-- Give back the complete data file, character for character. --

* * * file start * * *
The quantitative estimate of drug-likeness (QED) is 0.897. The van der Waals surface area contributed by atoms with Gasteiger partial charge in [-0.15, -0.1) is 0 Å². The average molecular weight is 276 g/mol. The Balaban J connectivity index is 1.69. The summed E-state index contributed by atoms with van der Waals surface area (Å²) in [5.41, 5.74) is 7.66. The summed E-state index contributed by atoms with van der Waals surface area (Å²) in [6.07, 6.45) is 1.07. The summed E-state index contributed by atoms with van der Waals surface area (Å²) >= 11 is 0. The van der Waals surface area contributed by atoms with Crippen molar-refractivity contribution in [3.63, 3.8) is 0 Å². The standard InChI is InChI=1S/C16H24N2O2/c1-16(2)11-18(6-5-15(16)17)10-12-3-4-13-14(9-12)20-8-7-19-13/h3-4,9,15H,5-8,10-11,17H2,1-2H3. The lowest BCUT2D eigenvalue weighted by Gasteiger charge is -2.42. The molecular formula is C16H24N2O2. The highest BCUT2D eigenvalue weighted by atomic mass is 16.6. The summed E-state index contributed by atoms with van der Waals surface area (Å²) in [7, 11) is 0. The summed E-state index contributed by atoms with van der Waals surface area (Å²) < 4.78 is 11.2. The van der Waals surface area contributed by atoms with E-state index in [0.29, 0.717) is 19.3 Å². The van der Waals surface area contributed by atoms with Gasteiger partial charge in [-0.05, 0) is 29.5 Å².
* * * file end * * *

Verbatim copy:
The quantitative estimate of drug-likeness (QED) is 0.897. The van der Waals surface area contributed by atoms with Gasteiger partial charge in [-0.15, -0.1) is 0 Å². The average molecular weight is 276 g/mol. The Balaban J connectivity index is 1.69. The summed E-state index contributed by atoms with van der Waals surface area (Å²) in [5.41, 5.74) is 7.66. The summed E-state index contributed by atoms with van der Waals surface area (Å²) in [6.07, 6.45) is 1.07. The summed E-state index contributed by atoms with van der Waals surface area (Å²) >= 11 is 0. The van der Waals surface area contributed by atoms with Crippen molar-refractivity contribution in [3.63, 3.8) is 0 Å². The standard InChI is InChI=1S/C16H24N2O2/c1-16(2)11-18(6-5-15(16)17)10-12-3-4-13-14(9-12)20-8-7-19-13/h3-4,9,15H,5-8,10-11,17H2,1-2H3. The lowest BCUT2D eigenvalue weighted by Gasteiger charge is -2.42. The molecular formula is C16H24N2O2. The highest BCUT2D eigenvalue weighted by atomic mass is 16.6. The summed E-state index contributed by atoms with van der Waals surface area (Å²) in [7, 11) is 0. The summed E-state index contributed by atoms with van der Waals surface area (Å²) < 4.78 is 11.2. The van der Waals surface area contributed by atoms with E-state index in [0.29, 0.717) is 19.3 Å². The van der Waals surface area contributed by atoms with Gasteiger partial charge in [-0.05, 0) is 29.5 Å².